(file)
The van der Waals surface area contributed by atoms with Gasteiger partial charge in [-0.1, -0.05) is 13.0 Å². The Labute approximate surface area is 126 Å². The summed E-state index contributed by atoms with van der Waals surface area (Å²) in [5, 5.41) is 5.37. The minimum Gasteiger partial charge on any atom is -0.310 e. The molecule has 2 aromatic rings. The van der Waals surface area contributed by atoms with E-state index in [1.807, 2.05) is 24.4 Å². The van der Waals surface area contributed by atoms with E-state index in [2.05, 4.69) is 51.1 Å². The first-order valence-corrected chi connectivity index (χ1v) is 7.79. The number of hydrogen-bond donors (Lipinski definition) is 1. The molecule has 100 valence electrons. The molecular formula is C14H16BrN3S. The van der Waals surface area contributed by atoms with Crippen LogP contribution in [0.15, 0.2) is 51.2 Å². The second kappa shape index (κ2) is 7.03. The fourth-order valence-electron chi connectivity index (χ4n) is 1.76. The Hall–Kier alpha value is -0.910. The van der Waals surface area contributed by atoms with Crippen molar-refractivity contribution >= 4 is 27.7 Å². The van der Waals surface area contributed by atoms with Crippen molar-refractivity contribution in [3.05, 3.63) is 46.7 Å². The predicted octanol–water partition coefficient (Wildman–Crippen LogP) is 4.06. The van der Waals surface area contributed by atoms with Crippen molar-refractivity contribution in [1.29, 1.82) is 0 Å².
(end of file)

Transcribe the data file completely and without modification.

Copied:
The van der Waals surface area contributed by atoms with Gasteiger partial charge in [-0.1, -0.05) is 13.0 Å². The Labute approximate surface area is 126 Å². The summed E-state index contributed by atoms with van der Waals surface area (Å²) in [5, 5.41) is 5.37. The minimum Gasteiger partial charge on any atom is -0.310 e. The molecule has 2 aromatic rings. The van der Waals surface area contributed by atoms with E-state index in [1.807, 2.05) is 24.4 Å². The van der Waals surface area contributed by atoms with E-state index in [2.05, 4.69) is 51.1 Å². The first-order valence-corrected chi connectivity index (χ1v) is 7.79. The number of hydrogen-bond donors (Lipinski definition) is 1. The molecule has 100 valence electrons. The molecular formula is C14H16BrN3S. The van der Waals surface area contributed by atoms with Crippen LogP contribution in [0.15, 0.2) is 51.2 Å². The second kappa shape index (κ2) is 7.03. The fourth-order valence-electron chi connectivity index (χ4n) is 1.76. The Hall–Kier alpha value is -0.910. The van der Waals surface area contributed by atoms with Crippen molar-refractivity contribution >= 4 is 27.7 Å². The van der Waals surface area contributed by atoms with Crippen molar-refractivity contribution in [3.05, 3.63) is 46.7 Å². The predicted octanol–water partition coefficient (Wildman–Crippen LogP) is 4.06. The van der Waals surface area contributed by atoms with Crippen molar-refractivity contribution in [1.29, 1.82) is 0 Å².